The president’s inability to name Susan Rice to the State Department was based in large part on the administration’s decision to wheel her out on the Sunday morning talk shows to explain that the Benghazi uprising, which resulted in the death of Ambassador Chris Stevens, was a spontaneous uprising caused by revulsion to an anti-Islamic film. Ironically, it appears certain that part of the reason for allocating this task to Ambassador Rice was an attempt to elevate her visibility and stature ahead of the nomination process in an anticipated second-term. If this was the case then it spectacularly backfired, casing senators to openly question her suitability for the role, and allowing other questions to be raised in relation to her political and personal qualities. The long-drawn out saga as to whether she remained a viable candidate for the State Department was exacerbated by the president’s overly personal attachment to the candidate, as expressed in a press conference shortly after his re-election and ended only when Rice publicly withdrew her name from consideration.

This debacle was compounded by the Love-Pentagon within the administration that centred on DCI Petraeus. Having promoted General David Petraeus out of uniform and into the top job at Langley to remove him as a potential political challenge, Obama had given no indication that he intended to replace him after such a short time in the role. Yet within days of the election came news of Petraeus’ resignation due to an affair with his biographer. It was apparent, therefore, within hours of the ballot being counted that the foundations of Obama’s anticipated foreign policy team for this second term was in tatters; hence the delay in an announcements. Now that the names have been released, what conclusions can we draw?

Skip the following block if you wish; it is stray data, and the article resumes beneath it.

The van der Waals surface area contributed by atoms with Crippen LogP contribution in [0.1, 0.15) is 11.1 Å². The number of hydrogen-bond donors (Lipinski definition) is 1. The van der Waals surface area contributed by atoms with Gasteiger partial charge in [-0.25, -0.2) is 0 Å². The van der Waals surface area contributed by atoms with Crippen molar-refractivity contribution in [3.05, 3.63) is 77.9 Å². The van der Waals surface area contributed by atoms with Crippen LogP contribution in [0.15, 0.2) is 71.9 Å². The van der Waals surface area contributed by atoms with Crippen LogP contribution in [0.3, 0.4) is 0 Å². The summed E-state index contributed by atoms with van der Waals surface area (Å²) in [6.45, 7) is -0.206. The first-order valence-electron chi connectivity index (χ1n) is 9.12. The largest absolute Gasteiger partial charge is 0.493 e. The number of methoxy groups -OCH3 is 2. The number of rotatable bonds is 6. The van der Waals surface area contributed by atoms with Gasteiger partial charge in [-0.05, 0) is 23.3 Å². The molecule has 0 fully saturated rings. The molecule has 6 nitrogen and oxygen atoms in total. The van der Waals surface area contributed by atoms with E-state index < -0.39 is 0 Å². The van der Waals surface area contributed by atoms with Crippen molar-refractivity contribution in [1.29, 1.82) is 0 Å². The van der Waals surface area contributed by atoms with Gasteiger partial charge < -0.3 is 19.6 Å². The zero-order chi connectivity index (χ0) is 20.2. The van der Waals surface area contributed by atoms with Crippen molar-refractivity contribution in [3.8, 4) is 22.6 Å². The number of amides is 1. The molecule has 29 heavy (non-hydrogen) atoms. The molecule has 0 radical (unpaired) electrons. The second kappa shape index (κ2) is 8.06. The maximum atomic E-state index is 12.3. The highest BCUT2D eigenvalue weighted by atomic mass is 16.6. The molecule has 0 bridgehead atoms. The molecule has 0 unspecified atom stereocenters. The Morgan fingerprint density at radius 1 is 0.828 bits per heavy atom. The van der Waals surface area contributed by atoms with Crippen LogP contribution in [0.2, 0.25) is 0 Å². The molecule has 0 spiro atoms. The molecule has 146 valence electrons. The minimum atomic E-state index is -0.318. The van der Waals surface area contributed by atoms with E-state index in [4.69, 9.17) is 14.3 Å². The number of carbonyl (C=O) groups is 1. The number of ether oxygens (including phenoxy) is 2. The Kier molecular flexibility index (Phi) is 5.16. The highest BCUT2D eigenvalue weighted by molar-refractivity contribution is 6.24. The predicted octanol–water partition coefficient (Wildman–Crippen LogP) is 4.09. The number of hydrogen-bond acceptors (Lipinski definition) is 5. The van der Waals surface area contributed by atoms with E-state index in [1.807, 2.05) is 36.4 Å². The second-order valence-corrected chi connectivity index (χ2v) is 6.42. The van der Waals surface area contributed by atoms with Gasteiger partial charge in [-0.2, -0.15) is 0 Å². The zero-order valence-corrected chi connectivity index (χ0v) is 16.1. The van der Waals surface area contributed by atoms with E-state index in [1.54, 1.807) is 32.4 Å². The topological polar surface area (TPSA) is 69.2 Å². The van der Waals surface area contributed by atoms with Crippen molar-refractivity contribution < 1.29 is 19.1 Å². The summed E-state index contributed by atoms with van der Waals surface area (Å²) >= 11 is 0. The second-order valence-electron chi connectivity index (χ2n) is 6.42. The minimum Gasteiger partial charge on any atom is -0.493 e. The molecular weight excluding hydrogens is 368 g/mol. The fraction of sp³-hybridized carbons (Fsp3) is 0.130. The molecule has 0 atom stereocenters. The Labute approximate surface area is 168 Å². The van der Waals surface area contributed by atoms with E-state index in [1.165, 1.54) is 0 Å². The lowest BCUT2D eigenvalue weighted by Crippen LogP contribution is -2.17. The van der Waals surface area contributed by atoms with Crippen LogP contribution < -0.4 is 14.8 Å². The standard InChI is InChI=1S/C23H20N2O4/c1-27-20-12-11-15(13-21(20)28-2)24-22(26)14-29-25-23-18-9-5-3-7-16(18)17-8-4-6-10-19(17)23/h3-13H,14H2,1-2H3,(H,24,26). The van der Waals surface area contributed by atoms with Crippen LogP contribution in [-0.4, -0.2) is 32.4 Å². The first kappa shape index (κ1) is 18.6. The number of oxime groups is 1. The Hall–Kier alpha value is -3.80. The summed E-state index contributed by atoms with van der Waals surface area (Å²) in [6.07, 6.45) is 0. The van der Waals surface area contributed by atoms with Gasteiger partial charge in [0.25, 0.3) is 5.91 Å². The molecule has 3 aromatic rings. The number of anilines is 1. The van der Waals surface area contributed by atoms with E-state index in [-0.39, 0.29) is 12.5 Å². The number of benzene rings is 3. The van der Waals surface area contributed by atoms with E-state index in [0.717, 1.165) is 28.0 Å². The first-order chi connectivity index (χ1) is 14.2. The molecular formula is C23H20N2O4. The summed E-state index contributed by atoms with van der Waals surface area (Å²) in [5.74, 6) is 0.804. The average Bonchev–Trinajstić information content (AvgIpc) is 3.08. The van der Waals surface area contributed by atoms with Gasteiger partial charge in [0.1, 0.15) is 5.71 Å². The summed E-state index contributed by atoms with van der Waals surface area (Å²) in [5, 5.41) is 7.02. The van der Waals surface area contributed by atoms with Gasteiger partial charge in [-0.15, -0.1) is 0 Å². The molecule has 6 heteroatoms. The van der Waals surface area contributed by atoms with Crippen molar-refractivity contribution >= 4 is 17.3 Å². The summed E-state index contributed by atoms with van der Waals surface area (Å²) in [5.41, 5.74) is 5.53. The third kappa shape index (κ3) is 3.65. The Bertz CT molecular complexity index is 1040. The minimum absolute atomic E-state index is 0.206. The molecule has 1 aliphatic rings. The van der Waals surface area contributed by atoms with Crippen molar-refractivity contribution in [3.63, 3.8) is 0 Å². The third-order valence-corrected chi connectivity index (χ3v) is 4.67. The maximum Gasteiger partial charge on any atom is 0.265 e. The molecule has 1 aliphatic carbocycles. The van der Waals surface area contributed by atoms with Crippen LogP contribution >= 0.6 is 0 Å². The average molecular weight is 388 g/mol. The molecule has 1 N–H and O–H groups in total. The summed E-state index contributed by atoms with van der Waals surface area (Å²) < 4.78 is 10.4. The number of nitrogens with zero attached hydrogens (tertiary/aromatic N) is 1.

Dr. Susan Rice appears set to remain as Ambassador to the United Nations. She will doubtless be chastened by her experience and realise that her best hope to become America’s top diplomat has gone up in smoke. Don’t feel too sorry for her, however, as she will retain one of the top perks of any executive branch officer; a grace and favour suite on the forty-second floor of the Waldorf Astoria in Manhattan. She will presumably remain in post until an opening emerges later in the second term that will not require a Senate confirmation hearing. Happily for her such a position is eminently possible, since it appears certain that Obama will continue to employ the services of Tom Donilon as his National Security Advisor, having been named to the post in October 2010. Few expect his to remain in this position for the duration of Obama’s second term, however, and as the role does not require senate confirmation it would be a natural fit for Dr. Rice, perhaps in 2014? It will not afford her the elevated status she would have anticipated in the Obama administration, but it would ensure her continued presence at the centre of Democratic Party national security circles, especially as eyes turn to the next presidential election.